Taking Back the ID

Phishers use AI to bypass email security, fake life insurance policy scams and more

Phishing scams never disappeared; they’re just more sophisticated. Also reject letters promising millions from insurance policies. And beware of invoices for COVID-19 tests you never ordered.

If you think businesses and individuals are now immune to phishing attacks, you’re dangerously wrong. A new Cloudflare report says that email is still the primary initial attack vector for cybersecurity incidents. Why? Because despite years of corporate in-house education, we load emails with vast amounts of trade secrets, personally identifiable information (PII), financial data and other sensitive matters. And users continue to click on links they should ignore. Plus, fraudsters now, of course, are using artificial intelligence (AI) to bypass email security systems. (See “Introducing Cloudflare’s 2023 phishing threats report,” by Elaine Dzuba and Juliette Cash, Cloudflare, Aug. 16, 2023.)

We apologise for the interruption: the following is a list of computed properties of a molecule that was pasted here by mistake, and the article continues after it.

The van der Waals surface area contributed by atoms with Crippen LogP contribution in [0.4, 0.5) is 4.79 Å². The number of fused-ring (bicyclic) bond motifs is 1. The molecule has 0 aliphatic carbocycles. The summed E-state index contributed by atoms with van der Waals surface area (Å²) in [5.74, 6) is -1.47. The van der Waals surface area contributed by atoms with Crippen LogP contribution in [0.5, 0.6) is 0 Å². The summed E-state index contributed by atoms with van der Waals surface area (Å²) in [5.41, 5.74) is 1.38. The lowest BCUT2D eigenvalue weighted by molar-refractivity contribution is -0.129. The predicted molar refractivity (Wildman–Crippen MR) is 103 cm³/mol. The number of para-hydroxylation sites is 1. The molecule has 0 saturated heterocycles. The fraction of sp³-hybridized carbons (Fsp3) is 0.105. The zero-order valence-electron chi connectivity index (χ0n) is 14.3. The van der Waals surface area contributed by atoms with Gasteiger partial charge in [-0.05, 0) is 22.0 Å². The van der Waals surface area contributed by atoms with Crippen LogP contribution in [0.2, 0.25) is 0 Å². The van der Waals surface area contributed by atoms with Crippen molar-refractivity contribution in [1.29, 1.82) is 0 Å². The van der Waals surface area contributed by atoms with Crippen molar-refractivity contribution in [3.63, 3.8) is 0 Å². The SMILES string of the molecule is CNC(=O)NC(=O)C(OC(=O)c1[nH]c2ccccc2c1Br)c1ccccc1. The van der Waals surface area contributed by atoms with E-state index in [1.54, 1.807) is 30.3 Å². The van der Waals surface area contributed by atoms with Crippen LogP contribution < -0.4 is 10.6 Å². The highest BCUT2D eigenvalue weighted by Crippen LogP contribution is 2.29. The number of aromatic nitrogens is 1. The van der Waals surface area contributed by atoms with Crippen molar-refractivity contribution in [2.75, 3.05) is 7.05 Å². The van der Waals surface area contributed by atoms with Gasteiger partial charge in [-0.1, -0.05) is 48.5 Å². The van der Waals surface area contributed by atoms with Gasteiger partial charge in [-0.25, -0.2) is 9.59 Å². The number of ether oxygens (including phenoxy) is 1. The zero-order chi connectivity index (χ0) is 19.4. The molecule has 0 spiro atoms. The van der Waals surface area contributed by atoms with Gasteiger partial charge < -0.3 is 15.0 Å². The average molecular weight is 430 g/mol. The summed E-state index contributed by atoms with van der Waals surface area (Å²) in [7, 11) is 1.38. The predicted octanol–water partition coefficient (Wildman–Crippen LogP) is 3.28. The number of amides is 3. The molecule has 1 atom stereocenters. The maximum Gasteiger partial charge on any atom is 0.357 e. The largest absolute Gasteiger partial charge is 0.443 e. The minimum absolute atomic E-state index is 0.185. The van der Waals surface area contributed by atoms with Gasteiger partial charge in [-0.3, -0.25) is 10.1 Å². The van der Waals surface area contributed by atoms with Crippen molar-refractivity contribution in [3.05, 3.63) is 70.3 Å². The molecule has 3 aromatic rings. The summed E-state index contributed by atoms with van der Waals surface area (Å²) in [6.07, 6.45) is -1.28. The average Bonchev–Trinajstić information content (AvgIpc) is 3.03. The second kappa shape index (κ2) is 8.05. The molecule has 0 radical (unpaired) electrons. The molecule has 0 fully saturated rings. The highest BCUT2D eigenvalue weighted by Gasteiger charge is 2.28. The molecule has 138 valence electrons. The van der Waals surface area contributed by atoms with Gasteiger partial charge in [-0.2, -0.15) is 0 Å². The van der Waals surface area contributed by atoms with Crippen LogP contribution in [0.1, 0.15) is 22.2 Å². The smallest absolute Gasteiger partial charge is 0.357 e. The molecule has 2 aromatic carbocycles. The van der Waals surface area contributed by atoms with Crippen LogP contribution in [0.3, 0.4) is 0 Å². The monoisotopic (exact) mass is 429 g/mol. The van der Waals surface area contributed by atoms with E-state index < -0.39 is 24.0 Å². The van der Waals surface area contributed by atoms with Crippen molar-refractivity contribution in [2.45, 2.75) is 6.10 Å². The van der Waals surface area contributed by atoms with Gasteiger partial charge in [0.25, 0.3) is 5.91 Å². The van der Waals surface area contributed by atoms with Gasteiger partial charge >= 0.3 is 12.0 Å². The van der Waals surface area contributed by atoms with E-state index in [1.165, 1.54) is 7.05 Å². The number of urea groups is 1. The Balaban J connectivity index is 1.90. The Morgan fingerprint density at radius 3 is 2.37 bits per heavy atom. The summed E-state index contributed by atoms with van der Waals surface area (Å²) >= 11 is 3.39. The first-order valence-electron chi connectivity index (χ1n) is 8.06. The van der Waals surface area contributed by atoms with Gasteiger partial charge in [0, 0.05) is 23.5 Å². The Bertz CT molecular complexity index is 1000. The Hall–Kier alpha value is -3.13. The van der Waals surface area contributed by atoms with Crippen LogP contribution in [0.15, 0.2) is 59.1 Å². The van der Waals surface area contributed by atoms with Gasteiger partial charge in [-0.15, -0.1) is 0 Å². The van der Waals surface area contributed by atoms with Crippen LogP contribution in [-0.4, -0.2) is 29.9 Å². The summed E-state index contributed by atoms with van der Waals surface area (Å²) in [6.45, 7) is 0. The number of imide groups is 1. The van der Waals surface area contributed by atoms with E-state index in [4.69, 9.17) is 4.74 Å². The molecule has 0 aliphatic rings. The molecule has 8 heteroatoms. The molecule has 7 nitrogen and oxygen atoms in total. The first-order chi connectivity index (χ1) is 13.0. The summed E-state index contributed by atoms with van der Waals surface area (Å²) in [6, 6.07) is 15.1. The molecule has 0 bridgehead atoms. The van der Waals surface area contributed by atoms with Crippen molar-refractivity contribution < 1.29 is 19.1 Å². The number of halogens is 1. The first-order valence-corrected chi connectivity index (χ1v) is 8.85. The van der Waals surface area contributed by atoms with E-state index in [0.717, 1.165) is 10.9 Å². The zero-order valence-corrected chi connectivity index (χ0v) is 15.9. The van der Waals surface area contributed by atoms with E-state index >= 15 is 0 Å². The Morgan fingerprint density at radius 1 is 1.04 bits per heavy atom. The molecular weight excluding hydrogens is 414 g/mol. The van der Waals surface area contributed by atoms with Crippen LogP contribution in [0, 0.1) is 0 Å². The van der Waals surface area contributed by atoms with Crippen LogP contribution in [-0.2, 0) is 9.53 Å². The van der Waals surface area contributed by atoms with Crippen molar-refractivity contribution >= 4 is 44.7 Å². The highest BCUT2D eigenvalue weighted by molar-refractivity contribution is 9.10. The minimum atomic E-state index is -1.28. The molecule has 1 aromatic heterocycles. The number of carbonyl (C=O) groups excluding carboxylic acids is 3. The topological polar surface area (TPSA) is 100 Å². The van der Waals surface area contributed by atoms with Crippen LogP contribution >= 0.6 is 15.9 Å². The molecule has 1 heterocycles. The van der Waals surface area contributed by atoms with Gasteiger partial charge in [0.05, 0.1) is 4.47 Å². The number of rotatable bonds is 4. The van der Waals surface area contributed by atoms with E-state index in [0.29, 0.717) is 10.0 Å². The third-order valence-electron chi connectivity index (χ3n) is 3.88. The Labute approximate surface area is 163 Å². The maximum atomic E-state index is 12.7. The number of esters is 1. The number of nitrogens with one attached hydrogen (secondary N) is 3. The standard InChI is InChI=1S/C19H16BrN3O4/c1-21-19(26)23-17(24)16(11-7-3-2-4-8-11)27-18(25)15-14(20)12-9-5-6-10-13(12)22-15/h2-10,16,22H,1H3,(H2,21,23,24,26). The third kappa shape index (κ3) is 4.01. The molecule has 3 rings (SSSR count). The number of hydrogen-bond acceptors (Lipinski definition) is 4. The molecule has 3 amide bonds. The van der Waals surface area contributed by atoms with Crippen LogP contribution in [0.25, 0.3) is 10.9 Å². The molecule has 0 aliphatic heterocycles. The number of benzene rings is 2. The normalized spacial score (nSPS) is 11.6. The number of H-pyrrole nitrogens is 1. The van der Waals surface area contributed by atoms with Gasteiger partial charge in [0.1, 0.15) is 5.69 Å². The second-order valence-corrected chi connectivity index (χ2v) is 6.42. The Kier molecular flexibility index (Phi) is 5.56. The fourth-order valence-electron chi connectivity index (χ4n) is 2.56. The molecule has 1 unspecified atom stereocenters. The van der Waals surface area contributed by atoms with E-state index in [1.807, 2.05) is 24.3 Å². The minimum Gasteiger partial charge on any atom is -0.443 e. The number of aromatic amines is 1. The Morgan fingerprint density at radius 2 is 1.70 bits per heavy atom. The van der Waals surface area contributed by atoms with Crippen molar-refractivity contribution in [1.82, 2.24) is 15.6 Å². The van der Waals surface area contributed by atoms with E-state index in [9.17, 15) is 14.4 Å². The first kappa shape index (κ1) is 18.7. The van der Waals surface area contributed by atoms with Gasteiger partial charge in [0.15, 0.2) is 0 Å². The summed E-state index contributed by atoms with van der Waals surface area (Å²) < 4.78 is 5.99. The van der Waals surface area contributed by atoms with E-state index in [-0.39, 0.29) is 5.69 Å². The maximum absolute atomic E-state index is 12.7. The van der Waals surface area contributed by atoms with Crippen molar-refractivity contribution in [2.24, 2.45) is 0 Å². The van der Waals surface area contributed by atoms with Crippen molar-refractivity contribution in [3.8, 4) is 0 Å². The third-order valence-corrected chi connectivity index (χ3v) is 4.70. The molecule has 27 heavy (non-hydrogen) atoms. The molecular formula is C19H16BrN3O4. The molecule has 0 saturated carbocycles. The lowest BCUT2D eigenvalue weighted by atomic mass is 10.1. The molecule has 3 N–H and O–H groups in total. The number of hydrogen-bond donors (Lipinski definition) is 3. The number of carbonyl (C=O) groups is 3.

According to the Cloudflare report:

  • Attackers use links as the No. 1 phishing tactic and are evolving how they get you to click and when they weaponize the link.
  • Identity deception takes multiple forms and can easily bypass email authentication standards.
  • Attackers may pretend to be hundreds of different organizations, but they primarily impersonate the entities we trust and need to get our work done.

The FBI’s Internet Crime Complaint Center (IC3) 2022 report on business email compromise (BEC) says that U.S. organizations lost more than $17 billion to BEC schemes between October 2013 and December 2022. Global businesses counted losses of nearly $51 billion for the same period, according to reports the IC3 received from organizations. (Also see “Analysis: Social Engineering Drives BEC Losses to $50B Globally,” by Elizabeth Montalbano, Dark Reading, June 13, 2023.) 

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